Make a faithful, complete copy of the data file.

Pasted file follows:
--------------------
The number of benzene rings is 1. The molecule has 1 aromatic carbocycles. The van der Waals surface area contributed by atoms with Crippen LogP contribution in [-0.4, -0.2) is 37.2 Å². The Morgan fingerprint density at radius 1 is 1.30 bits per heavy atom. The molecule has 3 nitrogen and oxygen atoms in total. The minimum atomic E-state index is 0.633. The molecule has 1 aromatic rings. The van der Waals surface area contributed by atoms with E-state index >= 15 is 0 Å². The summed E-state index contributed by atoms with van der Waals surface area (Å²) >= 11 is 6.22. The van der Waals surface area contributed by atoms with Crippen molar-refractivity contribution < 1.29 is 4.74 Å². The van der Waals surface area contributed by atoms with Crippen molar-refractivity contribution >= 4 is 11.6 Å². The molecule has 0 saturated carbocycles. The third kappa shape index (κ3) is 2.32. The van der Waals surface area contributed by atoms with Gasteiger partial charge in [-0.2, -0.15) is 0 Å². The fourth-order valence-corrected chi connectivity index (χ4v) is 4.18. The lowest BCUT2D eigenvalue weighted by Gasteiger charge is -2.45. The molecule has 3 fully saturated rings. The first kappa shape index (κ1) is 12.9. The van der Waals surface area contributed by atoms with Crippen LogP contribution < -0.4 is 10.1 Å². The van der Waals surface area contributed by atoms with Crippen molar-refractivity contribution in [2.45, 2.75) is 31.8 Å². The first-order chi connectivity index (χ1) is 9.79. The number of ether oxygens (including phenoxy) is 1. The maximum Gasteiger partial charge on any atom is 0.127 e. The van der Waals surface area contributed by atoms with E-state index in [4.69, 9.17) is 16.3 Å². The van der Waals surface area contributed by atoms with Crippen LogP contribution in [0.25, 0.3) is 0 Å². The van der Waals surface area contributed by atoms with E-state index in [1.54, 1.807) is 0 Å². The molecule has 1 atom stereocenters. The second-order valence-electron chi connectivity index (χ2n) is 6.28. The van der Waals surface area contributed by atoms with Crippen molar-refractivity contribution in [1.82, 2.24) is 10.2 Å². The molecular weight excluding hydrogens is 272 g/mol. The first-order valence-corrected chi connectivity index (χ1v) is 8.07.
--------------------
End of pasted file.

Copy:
The number of benzene rings is 1. The molecule has 1 aromatic carbocycles. The van der Waals surface area contributed by atoms with Crippen LogP contribution in [-0.4, -0.2) is 37.2 Å². The Morgan fingerprint density at radius 1 is 1.30 bits per heavy atom. The molecule has 3 nitrogen and oxygen atoms in total. The minimum atomic E-state index is 0.633. The molecule has 1 aromatic rings. The van der Waals surface area contributed by atoms with E-state index >= 15 is 0 Å². The summed E-state index contributed by atoms with van der Waals surface area (Å²) >= 11 is 6.22. The van der Waals surface area contributed by atoms with Crippen molar-refractivity contribution < 1.29 is 4.74 Å². The van der Waals surface area contributed by atoms with Crippen molar-refractivity contribution >= 4 is 11.6 Å². The molecule has 0 saturated carbocycles. The third kappa shape index (κ3) is 2.32. The van der Waals surface area contributed by atoms with Gasteiger partial charge in [-0.2, -0.15) is 0 Å². The fourth-order valence-corrected chi connectivity index (χ4v) is 4.18. The lowest BCUT2D eigenvalue weighted by Gasteiger charge is -2.45. The molecule has 3 fully saturated rings. The first kappa shape index (κ1) is 12.9. The van der Waals surface area contributed by atoms with Crippen LogP contribution < -0.4 is 10.1 Å². The van der Waals surface area contributed by atoms with Crippen molar-refractivity contribution in [2.45, 2.75) is 31.8 Å². The first-order chi connectivity index (χ1) is 9.79. The number of ether oxygens (including phenoxy) is 1. The maximum Gasteiger partial charge on any atom is 0.127 e. The van der Waals surface area contributed by atoms with E-state index in [4.69, 9.17) is 16.3 Å². The van der Waals surface area contributed by atoms with Crippen LogP contribution in [0.25, 0.3) is 0 Å². The van der Waals surface area contributed by atoms with E-state index in [1.54, 1.807) is 0 Å². The molecule has 1 atom stereocenters. The second-order valence-electron chi connectivity index (χ2n) is 6.28. The van der Waals surface area contributed by atoms with Crippen molar-refractivity contribution in [1.82, 2.24) is 10.2 Å². The molecular weight excluding hydrogens is 272 g/mol. The first-order valence-corrected chi connectivity index (χ1v) is 8.07.